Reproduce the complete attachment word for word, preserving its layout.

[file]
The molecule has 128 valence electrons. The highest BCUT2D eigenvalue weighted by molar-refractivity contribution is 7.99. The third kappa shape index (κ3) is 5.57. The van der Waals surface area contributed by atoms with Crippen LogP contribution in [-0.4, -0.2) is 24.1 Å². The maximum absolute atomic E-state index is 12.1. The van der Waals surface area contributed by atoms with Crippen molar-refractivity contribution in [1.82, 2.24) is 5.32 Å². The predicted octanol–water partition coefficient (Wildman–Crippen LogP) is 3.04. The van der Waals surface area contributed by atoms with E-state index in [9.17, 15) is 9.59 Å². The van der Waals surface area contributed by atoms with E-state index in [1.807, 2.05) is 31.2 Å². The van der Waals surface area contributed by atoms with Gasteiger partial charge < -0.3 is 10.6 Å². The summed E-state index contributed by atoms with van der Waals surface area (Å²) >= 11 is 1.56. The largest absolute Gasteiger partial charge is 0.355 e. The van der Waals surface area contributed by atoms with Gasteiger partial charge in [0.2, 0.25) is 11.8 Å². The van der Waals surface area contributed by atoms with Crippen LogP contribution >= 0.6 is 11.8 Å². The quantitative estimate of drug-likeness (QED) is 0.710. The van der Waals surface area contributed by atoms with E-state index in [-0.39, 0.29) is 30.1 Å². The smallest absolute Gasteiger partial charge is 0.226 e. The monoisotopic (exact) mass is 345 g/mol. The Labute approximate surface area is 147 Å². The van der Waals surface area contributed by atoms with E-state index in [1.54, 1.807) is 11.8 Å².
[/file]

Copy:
The molecule has 128 valence electrons. The highest BCUT2D eigenvalue weighted by molar-refractivity contribution is 7.99. The third kappa shape index (κ3) is 5.57. The van der Waals surface area contributed by atoms with Crippen LogP contribution in [-0.4, -0.2) is 24.1 Å². The maximum absolute atomic E-state index is 12.1. The van der Waals surface area contributed by atoms with Crippen molar-refractivity contribution in [1.82, 2.24) is 5.32 Å². The predicted octanol–water partition coefficient (Wildman–Crippen LogP) is 3.04. The van der Waals surface area contributed by atoms with E-state index in [9.17, 15) is 9.59 Å². The van der Waals surface area contributed by atoms with E-state index in [1.807, 2.05) is 31.2 Å². The van der Waals surface area contributed by atoms with Gasteiger partial charge < -0.3 is 10.6 Å². The summed E-state index contributed by atoms with van der Waals surface area (Å²) >= 11 is 1.56. The largest absolute Gasteiger partial charge is 0.355 e. The van der Waals surface area contributed by atoms with Gasteiger partial charge in [0.2, 0.25) is 11.8 Å². The van der Waals surface area contributed by atoms with Crippen LogP contribution >= 0.6 is 11.8 Å². The quantitative estimate of drug-likeness (QED) is 0.710. The van der Waals surface area contributed by atoms with E-state index in [-0.39, 0.29) is 30.1 Å². The smallest absolute Gasteiger partial charge is 0.226 e. The monoisotopic (exact) mass is 345 g/mol. The Labute approximate surface area is 147 Å². The van der Waals surface area contributed by atoms with E-state index in [1.54, 1.807) is 11.8 Å².